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Tannins

Tannins occur naturally in nature, and help give wine and tea color. These tannins tend to be flavenoids. In tea brewing and wine making tannins also affect flavor, generally imparting a tart or bitter flavor. Tannins in drinking water are undesirable. These tannins found are a natural organic material that are the byproducts of the natural breakdown of decaying vegetation and are created as water passes through soil and peat. This decomposing vegetation can be from leaf matter, algae, moss, even animal tissue, resulting in humic and fulvic acids. Tannins can give water a:

  • Faint yellow to tea-like color. This can lead to unsightly water and yellow staining.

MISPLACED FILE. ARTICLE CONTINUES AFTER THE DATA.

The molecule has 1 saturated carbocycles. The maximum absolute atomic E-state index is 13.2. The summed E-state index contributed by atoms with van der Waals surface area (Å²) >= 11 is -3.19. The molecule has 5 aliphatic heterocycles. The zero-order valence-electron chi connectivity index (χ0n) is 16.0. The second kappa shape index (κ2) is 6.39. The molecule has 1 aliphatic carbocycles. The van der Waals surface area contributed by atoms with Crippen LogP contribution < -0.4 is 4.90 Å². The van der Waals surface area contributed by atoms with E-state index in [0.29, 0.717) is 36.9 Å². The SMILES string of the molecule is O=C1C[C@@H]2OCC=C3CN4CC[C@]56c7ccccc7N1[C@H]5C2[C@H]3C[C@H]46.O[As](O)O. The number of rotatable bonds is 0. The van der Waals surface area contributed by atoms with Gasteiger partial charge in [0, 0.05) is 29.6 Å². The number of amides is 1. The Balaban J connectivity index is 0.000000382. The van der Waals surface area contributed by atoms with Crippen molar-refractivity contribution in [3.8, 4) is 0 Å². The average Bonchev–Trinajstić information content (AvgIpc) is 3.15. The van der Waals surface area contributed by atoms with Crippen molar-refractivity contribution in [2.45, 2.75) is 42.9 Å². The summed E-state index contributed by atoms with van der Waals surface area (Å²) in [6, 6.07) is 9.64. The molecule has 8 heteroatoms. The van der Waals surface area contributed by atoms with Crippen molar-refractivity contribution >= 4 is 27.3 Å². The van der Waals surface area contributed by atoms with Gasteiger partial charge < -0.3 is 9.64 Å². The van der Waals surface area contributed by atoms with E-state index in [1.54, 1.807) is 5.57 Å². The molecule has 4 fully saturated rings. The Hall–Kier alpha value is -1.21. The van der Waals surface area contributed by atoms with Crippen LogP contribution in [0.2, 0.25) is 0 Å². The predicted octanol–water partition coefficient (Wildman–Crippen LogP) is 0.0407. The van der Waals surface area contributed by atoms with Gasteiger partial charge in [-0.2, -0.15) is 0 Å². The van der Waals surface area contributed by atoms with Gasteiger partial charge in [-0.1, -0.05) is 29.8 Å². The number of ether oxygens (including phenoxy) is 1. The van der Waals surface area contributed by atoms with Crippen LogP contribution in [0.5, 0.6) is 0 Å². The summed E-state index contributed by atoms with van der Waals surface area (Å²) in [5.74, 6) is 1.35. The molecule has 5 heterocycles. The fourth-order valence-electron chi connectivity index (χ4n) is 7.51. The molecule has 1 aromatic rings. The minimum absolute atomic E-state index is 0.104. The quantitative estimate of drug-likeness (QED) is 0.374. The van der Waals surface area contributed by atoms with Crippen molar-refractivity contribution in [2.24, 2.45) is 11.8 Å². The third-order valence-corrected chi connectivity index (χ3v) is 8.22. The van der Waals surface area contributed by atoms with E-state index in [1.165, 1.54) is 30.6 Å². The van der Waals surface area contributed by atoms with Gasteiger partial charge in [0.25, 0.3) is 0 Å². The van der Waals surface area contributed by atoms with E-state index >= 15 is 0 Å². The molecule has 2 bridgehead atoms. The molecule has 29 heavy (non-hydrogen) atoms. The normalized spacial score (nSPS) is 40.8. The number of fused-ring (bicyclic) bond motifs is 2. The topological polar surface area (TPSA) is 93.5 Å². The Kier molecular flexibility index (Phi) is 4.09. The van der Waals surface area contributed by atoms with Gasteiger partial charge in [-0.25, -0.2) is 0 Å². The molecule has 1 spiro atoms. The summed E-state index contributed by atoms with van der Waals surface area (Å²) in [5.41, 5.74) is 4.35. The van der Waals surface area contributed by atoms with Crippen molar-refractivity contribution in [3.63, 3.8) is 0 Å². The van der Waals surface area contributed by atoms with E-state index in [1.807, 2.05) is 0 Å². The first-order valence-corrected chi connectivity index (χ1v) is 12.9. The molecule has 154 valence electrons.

• Musty or earthy taste or smell.
  • Tart or bitter tasting water
Municipalities can draw water from underground aquifers, from lakes or rivers, or from a combination of both. Water drawn from lakes or rivers often contains tannins, and this can be especially problematic during certain times of the year, such as when algae blooms. Tannins can also be found in shallow wells.

Suspended tannin particles and light dissolved tannin can be removed or reduced simply and cost-effectively with a point-of-use water filtration system that features activated carbon. However, high dissolved tannins may require an anion exchange resin to remove.

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